The Distance Traveled initiative aims to move the needle on socioeconomic diversity in three main ways; the first is to share “Distance Traveled” experiences through an awareness campaign later this year. “We want to create a consistent storytelling platform, because we employ so many cool people with amazing, true stories that they tend to keep secret,” Kate says. As the ERG continues to develop, Kate also plans to roll out a survey to understand and track socioeconomic diversity at Uber, and later build a strengthsfinder/development tool that could empower individuals to drive their own development with a greater understanding of the skills they already have, and what areas they need to develop, regardless of how or where those skills were developed.
“Something easy that everyone can do right now is to update your LinkedIn profile with every job you’ve ever had, not just the ones that you think will boost your career. One of the major hurdles we have as a group representing socioeconomic diversity is that it’s almost impossible to see. Unlike other elements of diversity, unless you specifically ask someone their life story, you’ll never know they also worked in fast food and struggled through university just like you did. The fact is that we start to develop these key skills in every job or experience we’ve ever had, so pretending the less impressive jobs never happened and we just magically fell into our dream careers doesn’t make sense to me. Although it’s a simple action, it helps to normalize the path less traveled, and might help someone still in that chapter of their lives realize how much else is out there and available to them.”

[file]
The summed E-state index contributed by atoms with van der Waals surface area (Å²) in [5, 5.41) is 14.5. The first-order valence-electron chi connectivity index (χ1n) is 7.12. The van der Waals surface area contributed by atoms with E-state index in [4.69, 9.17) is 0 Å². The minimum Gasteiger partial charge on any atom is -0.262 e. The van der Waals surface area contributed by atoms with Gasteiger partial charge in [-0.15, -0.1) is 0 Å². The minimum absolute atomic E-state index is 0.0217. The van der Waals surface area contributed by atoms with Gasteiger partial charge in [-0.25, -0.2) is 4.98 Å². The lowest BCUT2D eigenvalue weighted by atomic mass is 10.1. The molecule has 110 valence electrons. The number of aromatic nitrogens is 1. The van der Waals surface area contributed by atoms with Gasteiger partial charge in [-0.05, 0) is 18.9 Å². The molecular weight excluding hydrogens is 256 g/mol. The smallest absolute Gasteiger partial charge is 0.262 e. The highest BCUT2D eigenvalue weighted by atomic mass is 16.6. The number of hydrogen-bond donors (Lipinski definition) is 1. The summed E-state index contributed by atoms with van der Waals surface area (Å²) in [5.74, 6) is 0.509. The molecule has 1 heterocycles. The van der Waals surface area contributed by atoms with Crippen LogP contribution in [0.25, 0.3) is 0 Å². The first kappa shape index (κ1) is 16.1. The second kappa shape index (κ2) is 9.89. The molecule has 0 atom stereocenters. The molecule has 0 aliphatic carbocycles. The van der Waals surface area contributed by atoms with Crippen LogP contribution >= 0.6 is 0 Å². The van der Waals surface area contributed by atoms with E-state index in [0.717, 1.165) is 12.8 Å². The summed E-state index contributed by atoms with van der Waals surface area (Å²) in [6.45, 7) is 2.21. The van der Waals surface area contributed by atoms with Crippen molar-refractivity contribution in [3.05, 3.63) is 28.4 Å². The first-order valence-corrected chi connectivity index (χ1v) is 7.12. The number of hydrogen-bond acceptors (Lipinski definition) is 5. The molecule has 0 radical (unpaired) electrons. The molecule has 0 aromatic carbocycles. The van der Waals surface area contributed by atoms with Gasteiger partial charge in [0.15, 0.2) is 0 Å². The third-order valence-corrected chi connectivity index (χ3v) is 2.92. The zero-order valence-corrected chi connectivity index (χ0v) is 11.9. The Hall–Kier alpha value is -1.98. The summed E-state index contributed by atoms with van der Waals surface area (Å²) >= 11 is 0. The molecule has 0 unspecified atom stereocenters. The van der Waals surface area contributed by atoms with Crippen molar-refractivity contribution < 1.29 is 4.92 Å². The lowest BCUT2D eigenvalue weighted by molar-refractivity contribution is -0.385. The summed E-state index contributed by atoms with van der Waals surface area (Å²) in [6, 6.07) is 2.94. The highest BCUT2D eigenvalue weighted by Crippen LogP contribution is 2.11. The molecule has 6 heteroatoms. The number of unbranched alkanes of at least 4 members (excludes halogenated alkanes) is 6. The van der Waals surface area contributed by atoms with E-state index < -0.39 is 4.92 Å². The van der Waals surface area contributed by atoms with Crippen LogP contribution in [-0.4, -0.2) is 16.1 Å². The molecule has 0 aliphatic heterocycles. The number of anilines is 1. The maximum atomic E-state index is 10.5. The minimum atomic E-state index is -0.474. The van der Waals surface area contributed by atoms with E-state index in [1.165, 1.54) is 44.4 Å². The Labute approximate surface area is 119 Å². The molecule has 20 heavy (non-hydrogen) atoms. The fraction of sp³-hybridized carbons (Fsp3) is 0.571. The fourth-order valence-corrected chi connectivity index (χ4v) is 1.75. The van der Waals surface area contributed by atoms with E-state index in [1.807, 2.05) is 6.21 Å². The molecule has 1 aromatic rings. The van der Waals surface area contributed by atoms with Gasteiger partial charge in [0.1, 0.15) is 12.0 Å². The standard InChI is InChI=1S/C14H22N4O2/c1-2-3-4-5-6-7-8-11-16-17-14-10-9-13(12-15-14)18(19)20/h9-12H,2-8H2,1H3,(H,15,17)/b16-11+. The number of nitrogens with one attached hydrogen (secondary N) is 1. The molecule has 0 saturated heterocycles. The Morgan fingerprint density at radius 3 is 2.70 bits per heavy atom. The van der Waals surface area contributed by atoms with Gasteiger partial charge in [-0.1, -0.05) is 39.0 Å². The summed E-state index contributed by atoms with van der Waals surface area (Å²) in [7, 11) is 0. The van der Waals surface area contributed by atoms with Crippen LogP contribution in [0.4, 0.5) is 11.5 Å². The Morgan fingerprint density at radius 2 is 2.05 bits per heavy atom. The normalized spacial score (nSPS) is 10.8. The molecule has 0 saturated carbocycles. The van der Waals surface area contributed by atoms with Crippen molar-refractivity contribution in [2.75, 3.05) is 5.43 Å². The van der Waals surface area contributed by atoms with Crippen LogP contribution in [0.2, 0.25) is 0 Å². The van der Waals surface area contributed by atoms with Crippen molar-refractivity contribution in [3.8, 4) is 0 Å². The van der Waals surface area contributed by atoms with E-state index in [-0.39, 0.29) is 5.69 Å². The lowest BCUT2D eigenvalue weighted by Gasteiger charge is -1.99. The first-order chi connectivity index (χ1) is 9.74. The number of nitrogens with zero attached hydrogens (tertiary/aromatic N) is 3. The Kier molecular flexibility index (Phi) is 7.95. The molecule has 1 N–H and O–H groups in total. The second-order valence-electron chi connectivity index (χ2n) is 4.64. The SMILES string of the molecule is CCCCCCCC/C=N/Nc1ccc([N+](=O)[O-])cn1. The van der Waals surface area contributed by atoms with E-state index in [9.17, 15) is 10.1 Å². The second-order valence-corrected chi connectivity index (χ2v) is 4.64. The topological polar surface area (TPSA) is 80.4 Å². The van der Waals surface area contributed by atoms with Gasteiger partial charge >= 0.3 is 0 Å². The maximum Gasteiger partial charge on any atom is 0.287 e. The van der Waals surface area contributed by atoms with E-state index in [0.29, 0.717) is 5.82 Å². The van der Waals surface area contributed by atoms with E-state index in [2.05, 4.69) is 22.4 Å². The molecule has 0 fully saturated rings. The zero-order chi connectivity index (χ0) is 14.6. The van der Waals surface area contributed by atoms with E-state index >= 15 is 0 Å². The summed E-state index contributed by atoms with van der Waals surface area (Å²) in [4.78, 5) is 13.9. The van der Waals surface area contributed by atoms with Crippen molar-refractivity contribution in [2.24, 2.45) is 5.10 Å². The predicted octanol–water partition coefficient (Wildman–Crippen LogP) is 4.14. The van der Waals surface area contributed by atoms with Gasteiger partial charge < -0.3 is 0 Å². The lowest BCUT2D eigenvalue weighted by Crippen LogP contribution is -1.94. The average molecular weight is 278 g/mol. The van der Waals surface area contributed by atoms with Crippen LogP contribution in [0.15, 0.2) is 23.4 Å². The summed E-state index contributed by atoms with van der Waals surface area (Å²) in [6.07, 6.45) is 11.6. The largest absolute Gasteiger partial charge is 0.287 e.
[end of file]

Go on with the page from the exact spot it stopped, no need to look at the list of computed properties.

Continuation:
Everyone is just sitting in rooms, talking about things
Kate has dealt with her fair share of imposter syndrome, which she thinks is probably common for individuals who come from lower socioeconomic backgrounds. But the best piece of advice she ever received, she says, was from Susan Anderson, Senior Director and General Manager of Uber for Business and Kate’s initial hiring manager. “I caught up with Susan a while after she left Queensland to take on one of her many impressive new roles since. I asked her what the role was like, and she said, ‘the more people that I meet, no matter how high up or important, I realized that they’re all just people who sit in rooms and talk about things.’ So what I took away from that was, the people doing these jobs, even if they are a brain surgeon, or an astronaut, are just people like us. And you can do those jobs if you want to.”